Zuckerberg's testified before US Congress for the first time ever and accepted that Facebook didn't do enough to prevent the platform from being used to harm others.
Facebook CEO Mark Zuckerberg on Tuesday testified before the Congress and during his five-hour testimony, the lawmakers asked him tough questions on fake news, Russian interference during the 2016 presidential election and censorship of conservative media. During the hearing, Zuckerberg also fielded questions on Facebook's data collection practices, the company's alleged monopoly power and his views on regulating Internet companies, CNN reported.
Facebook is currently embroiled in a widening scandal that a British data firm called Cambridge Analytica had improperly gathered detailed Facebook information on 87 million users, up from a previous estimate of more than 50 million.
This is the first time that the Facebook CEO is testifying before Congress. With 44 senators asking questions, and just five minutes of time allotted for each, there was limited potential for followup questions to and grilling of the CEO, the report said.
Senator John Thune, a Republican from South Dakota, asked Zuckerberg if he's willing to make a commitment to protect political speech from "all different corners." Zuckerberg agreed and said, "If there's an imminent threat of harm, we're going to take a conservative position on that and make sure that we flag that and understand that more broadly," he said. "I don't want anyone at our company to make any decisions based on the political ideology of the content," he added.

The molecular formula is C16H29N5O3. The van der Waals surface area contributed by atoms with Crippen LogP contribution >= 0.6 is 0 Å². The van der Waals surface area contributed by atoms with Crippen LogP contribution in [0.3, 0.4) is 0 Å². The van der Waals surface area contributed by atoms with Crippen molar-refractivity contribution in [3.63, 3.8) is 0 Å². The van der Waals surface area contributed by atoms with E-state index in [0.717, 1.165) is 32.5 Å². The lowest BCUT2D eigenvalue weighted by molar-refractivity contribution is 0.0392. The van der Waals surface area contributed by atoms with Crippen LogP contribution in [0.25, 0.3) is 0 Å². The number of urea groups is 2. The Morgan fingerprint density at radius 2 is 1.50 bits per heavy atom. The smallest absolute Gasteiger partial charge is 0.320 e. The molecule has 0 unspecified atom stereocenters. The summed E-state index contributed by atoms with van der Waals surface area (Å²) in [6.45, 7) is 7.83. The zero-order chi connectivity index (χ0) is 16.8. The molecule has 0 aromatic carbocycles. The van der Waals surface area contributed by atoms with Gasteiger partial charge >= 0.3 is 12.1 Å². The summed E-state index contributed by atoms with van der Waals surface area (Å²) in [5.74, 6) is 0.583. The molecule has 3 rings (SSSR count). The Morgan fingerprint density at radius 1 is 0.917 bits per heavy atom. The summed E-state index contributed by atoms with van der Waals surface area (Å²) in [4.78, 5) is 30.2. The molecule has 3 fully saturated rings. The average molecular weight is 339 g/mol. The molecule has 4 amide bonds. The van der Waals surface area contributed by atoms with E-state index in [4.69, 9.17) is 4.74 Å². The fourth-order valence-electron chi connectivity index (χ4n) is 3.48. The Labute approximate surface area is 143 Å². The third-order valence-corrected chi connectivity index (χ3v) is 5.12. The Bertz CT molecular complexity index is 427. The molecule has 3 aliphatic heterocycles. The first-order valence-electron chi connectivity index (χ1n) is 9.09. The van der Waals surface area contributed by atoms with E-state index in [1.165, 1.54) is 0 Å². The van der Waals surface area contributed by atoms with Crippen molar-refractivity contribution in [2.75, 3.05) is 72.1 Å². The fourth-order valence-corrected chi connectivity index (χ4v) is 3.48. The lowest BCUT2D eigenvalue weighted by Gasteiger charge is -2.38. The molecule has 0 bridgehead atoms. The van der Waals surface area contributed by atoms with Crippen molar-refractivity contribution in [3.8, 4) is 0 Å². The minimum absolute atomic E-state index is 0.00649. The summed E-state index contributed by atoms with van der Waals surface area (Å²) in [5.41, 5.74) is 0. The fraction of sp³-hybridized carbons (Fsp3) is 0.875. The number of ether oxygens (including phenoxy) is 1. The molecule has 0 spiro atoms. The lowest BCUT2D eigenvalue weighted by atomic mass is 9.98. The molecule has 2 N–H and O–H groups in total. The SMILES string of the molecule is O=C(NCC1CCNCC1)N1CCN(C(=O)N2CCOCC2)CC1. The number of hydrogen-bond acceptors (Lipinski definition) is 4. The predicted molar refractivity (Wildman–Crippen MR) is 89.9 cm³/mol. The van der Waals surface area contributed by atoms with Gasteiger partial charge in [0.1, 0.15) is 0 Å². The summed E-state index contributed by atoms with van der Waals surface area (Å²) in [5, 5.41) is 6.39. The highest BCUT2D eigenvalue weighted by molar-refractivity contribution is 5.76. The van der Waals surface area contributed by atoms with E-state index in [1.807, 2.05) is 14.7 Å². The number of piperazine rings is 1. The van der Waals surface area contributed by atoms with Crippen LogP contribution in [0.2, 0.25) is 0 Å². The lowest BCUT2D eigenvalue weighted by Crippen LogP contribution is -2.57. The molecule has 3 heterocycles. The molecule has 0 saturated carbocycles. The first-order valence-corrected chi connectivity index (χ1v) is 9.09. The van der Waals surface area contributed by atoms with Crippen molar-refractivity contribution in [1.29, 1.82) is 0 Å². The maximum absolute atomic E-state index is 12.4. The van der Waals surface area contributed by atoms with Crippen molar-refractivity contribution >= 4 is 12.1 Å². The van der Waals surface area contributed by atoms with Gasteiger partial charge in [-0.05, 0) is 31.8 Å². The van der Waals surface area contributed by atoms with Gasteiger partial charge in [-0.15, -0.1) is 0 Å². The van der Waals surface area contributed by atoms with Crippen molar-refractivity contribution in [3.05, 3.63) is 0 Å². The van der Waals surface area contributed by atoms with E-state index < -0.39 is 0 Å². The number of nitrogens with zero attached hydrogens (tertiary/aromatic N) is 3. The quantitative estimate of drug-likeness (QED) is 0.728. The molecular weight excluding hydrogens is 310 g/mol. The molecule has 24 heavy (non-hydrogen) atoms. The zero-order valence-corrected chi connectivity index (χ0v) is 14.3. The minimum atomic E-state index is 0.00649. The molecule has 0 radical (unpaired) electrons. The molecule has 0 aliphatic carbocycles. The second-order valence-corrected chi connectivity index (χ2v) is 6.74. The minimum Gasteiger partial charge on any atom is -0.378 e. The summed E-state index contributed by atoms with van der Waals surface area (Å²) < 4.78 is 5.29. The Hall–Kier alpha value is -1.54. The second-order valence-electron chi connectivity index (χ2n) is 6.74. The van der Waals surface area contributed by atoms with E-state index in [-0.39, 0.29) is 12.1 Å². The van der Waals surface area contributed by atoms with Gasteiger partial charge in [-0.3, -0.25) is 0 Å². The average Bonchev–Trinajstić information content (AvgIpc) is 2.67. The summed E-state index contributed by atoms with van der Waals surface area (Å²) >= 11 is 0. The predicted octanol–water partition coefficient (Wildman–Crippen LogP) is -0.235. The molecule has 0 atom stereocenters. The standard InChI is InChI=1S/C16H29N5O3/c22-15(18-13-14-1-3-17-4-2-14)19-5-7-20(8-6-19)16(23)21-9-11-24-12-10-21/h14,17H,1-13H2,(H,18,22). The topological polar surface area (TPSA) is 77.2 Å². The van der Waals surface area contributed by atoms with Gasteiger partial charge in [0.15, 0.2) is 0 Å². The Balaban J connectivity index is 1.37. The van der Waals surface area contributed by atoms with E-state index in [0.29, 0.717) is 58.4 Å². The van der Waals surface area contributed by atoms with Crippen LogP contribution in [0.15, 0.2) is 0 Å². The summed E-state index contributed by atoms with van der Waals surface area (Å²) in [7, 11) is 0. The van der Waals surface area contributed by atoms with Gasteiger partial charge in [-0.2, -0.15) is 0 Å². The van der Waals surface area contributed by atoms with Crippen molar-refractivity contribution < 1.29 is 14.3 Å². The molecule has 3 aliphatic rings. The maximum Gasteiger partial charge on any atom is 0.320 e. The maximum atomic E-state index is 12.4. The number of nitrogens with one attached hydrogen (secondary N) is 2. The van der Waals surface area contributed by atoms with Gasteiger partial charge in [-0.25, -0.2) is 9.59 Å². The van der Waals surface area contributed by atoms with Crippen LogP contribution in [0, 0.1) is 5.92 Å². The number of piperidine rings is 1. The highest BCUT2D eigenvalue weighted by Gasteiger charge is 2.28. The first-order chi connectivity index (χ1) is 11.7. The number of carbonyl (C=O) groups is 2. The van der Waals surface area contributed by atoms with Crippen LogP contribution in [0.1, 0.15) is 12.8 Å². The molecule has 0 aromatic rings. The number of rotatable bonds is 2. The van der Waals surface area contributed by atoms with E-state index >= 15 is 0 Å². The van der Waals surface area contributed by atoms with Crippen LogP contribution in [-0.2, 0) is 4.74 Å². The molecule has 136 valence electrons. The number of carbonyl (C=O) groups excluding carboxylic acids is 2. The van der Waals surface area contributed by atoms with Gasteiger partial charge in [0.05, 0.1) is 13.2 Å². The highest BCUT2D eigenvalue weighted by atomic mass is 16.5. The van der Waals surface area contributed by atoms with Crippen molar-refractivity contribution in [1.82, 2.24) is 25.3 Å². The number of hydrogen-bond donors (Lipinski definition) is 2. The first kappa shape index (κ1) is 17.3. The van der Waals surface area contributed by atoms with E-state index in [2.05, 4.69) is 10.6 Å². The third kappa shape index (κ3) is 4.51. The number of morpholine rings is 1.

Asked if he was committed to ensuring that activist groups like Black Lives Matter aren't "unfairly" targeted or monitored. Zuckerberg said that the company was committed to that. "And in general, unless law enforcement has a very clear subpoena or ability to get access to information, we're going to push back on that across the board," he added.
On a question if Facebook has a political bias, the 33-year-old executive said that the platform's goal was not to engage political speech. Zuckerberg said he understands those concerns, especially because "Facebook and tech industry is located in Silicon Valley, which is an extremely left-leaning place." But he said he tries to make sure Facebook does not have any bias in the work that it does.
Facebook's stock was up about two per cent even before Zuckerberg sat down. It moved even higher when he started addressing the questions from lawmakers and finished the day with a 4.5 per cent gain.